Steelers News

Ray-Ray McCloud’s Thought Before Every Return: ‘This One’s Gonna Go To The House’

With the Pittsburgh Steelers on their bye week, the offensive coaching staff is working to put together a plan to mitigate the loss of veteran slot receiver JuJu Smith-Schuster, and fourth-year Ray-Ray McCloud is among the names that have been talked about in that conversation.

While he has played 50 percent or more of the team’s offensive snaps in three of the past four games, however, his primary role, at least for now, still appears to be that of the Steelers’ return man, executing both kick returns and punt returns.

McCloud is currently averaging 24.7 yards per kick return this season. His numbers on punt returns have dipped a bit, now down to 8.3 yards, though he averaged more than 10 yards per return on punts just last season. Using he, however, is not entirely accurate. As McCloud insists, himself, it’s a unit’s production, and if they break one, it’s an 11-man feat.

Every time I’m back there, that’s my thought: this next one, this one’s gonna go to the house”, he told reporters earlier this week. “Today, me and the punt return team, we were just talking, that’s a whole unit. If I score we all score. It’s not a me thing. If they’re doing a great job blocking up front and I’m doing a great job, we should be great back there”.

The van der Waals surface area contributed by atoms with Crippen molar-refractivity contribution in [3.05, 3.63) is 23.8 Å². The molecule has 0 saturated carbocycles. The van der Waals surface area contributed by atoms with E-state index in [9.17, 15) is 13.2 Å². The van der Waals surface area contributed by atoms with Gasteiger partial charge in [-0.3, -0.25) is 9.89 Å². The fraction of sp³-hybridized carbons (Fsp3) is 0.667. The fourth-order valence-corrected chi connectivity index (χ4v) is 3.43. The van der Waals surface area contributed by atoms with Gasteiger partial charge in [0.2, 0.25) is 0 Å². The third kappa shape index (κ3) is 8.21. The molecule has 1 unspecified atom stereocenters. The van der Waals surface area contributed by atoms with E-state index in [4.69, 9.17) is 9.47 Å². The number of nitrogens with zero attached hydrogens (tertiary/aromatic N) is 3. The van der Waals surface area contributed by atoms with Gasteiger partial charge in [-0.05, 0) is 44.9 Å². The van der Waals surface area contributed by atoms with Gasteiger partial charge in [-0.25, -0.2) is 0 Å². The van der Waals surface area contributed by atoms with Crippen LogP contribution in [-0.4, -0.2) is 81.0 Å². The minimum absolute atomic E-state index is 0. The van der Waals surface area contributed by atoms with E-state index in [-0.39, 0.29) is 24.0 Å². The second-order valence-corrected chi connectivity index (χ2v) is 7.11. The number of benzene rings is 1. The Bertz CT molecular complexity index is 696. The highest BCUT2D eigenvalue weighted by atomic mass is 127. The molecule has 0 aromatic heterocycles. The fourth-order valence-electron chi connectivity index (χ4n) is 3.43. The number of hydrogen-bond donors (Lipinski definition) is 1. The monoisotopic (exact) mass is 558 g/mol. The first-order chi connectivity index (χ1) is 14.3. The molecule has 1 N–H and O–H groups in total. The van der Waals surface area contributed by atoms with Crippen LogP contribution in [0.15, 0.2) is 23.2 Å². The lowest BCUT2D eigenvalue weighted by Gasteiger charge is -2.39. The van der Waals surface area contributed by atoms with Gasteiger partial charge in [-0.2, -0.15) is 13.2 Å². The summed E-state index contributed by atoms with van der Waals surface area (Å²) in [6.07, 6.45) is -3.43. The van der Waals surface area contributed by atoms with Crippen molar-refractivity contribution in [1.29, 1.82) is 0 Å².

Now, he hasn’t necessarily come all that close to breaking one yet in his career, though he did have one punt return touchdown in college, but he does have a few longer returns. He had a kick return of 49 yards last year, and a 57-yard punt return, which is his longest return of any kind. This season, he has had a kick return go for 40 yards.

McCloud is the Steelers’ first stable return man that they have had in a while, and is the first player the team has had returning both punts and kicks since their failed experiment with Jacoby Jones back in 2015.

Before him, it was Antonio Brown, who was a Pro Bowl returner, but he quickly became too important on offense to keep him on both punts and kicks, the latter of which he stopped after his second season in 2011, the year he became the first player in NFL history to record 1,000 receiving yards and 1,000 return yards in the same season.

McCloud is, uh…not quite there. He totaled 944 total return yards for the Steelers last season, with 142 yards from scrimmage on offense. This year, so far, he had 404 return yards and 54 yards from scrimmage, so let’s just say he’s got a way to go yet.

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